If I’m not mistaken, many of us remember things fondly. That particular place, this particular song, that particular person—whatever the thing, it triggers a memory laden with a thin, fading gold. In remembering we fondly mourn the flakes of olden times. And the spell that entrances us is rightly called retrospect. In retrospect we literally see backwards. And a recent trend in video games might be an attempt to do just that, turn back our eyes to some past time. Retro gaming is making a comeback. While it might be too soon to call it such, the resurrection of retro gaming might be understood as retrospection; or, more precisely, revolution.
Before I progress, what do I mean by ‘retro gaming’? By retro gaming, I mean games that are old or look old. This definition includes both classics (Final Fantasy) and neo-classics (Shovel Knight). Among other things, this older style of gaming exhibits simplicity, art, imagination, and the value of play over visuals.
From Classic to Modern
To appreciate the resurrection of retro gaming, one must appreciate its death. Game development in recent years has driven toward realism. To make a game better, it must be realistic. This realism took the form of stunning visuals, attention to annoyingly minor details, and giving the player more choices than limitations. To illustrate, consider Final Fantasy and Final Fantasy XV. A lot has changed. Gameplay in FFXV is more sophisticated, the world seems more finely and punctiliously tuned for exploration, and players can almost do whatever they want in this gargantuan space. All this is for realism. It’s to immerse the player in the gaming experience. In short, game developers favored texture over substance, polygons over pixels.
From Modern to Classic
But are immersion and realism why we played games in the first place? Cue the resurrection of retro gaming. Soon, Sonic Mania, a revival of classic high-velocity Sonic platforming, will hit the shelves. On November 2016, Nintendo released the NES Classic Edition. This console, they said, would play up to (and only) thirty games, including Legend of Zelda, Final Fantasy, and Super Mario Bros. 1-3. But retro gaming loomed in the background of modern game development sooner than last year.
Back in 2004, commemorating the Famicom’s 20th anniversary, Nintendo re-released over thirty NES classics for the GameBoy Advance. Also, during its lifespan, the Gamecube acquired an adaptor. This adaptor allowed players to play their GBA and games on their TVs. If players had NES classics for their GBA, they could now experience them on the big screen. Moreover, the Wii sold retro games in their store. Within the last twelve years, it seems, players have not outgrown these retro games. We still enjoy them because something draws us to them. Though, there are always places to find old ROM versions of classic games for older systems for free. Like NES? well, you can get Free NES ROMS here.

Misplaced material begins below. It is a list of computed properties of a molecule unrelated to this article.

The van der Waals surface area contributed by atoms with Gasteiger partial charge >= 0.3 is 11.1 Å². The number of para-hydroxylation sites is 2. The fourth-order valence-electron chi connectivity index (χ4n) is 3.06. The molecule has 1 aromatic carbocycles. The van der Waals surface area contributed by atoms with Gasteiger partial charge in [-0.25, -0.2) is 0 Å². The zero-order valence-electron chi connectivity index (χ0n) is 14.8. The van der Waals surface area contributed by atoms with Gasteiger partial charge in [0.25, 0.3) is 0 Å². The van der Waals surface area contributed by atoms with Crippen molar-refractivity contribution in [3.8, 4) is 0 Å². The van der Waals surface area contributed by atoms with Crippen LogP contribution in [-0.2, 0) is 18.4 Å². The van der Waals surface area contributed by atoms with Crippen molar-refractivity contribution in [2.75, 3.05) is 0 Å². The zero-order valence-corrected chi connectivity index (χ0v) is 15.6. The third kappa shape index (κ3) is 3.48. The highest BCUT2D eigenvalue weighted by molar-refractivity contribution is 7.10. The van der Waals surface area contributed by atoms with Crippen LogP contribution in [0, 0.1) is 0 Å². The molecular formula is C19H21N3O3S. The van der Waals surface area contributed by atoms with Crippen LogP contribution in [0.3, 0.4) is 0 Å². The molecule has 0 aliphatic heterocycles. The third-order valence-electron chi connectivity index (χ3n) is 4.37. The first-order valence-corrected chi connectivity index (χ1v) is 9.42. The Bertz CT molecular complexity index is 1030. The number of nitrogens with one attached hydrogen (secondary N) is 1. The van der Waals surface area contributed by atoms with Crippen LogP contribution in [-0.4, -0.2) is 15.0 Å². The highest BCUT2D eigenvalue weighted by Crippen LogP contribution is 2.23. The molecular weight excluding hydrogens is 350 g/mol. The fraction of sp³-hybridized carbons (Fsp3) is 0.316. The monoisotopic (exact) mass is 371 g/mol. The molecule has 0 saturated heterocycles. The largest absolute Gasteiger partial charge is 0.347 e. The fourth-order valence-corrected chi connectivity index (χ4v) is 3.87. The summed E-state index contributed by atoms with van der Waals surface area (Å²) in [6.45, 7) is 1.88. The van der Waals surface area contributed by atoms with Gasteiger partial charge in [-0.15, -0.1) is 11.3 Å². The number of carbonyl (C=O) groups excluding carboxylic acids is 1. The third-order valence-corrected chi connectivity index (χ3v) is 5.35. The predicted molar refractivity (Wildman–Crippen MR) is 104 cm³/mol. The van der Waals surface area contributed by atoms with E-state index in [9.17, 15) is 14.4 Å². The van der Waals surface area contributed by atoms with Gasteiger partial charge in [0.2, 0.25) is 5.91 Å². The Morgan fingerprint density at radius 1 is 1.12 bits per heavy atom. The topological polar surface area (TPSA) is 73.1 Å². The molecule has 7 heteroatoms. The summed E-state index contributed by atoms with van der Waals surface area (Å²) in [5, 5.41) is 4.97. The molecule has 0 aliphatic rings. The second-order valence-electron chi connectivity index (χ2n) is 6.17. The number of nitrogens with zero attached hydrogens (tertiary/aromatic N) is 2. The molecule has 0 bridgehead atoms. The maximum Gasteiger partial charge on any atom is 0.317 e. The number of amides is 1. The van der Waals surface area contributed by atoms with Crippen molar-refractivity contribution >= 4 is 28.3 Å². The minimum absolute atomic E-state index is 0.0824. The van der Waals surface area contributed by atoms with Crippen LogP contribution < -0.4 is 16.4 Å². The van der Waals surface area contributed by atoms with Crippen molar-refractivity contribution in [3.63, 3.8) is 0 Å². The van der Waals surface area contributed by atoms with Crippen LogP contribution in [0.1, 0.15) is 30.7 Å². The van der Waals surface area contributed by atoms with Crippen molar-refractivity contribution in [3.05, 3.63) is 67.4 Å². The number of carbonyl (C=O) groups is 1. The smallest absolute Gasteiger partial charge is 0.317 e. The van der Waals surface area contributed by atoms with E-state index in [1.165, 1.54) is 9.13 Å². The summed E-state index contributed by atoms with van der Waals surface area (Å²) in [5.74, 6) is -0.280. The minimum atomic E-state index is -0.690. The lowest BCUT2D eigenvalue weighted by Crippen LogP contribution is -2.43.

There and Back Again…But Why?
So, why do they keep coming back? Or, more appropriately, why do they never stay dead? There are several explanations for this. Some say it’s purely sentimental. People love retro games, they say, because they have fond memories of these games. They want to go back and relive those memories. I think this explanation, while true, begs the question. Why do they want to relive those memories? What was so good about these games?
Another explanation would be that the games were good for their time. We have yet to outgrow them. Such folks, on this view, would be less likely to appreciate modern games. This, I think, is chronological snobbery. While in some sense retro games are ‘primitive’ and ‘good for its time’, that doesn’t explain why people of later times keep coming back to it. People might return to these games because they’re simply good games. Goodness endures. They’re good, I think, because they often tap into our deeper desires in life. Games are not about keeping up with the times. It might be that we’re going back to retro gaming because we’re tired of keeping up.
Supply Without Demand
One major factor might contribute to this recent resurgence of retro gaming. It is an economic factor. We sense when a game is rushed or unfinished (like Sonic ’06 or Sonic Boom). But major companies often capitalize on player demands. Both instances create a sense of artificiality in the product. One of the reasons games like NES Remix Pack seem artificial is because it seems disingenuous. We know this from the game’s content. There isn’t much to do and, ultimately, it isn’t what we wanted. Nintendo just capitalized on a misunderstood demand for retro gaming.
This sense of artificiality might explain the rise of retro games from independent developers. Responding to the lack of ingenuity, care, and art in modern games, independent developers began releasing games of their own. Games like OneShot, Undertale, and Shovel Knight remind us of what made retro games enjoyable: simplicity, creativity, and personality. In short, things most contemporary mainstream games lack and what unfinished games could have had. What matters nowadays seems to be deadlines and capitalizing on demand. But we’d much rather developers take their time because we can’t wait.
In sum, retro gaming has come back from the dead. Maybe it never really died. They have come back to fore, it seems, in response to the boring realism of modern games and artificiality of some re-released games. Sometimes in our pursuit for the next best thing we forget the next best thing might be behind us. Paradoxically, going back might be our only way forward.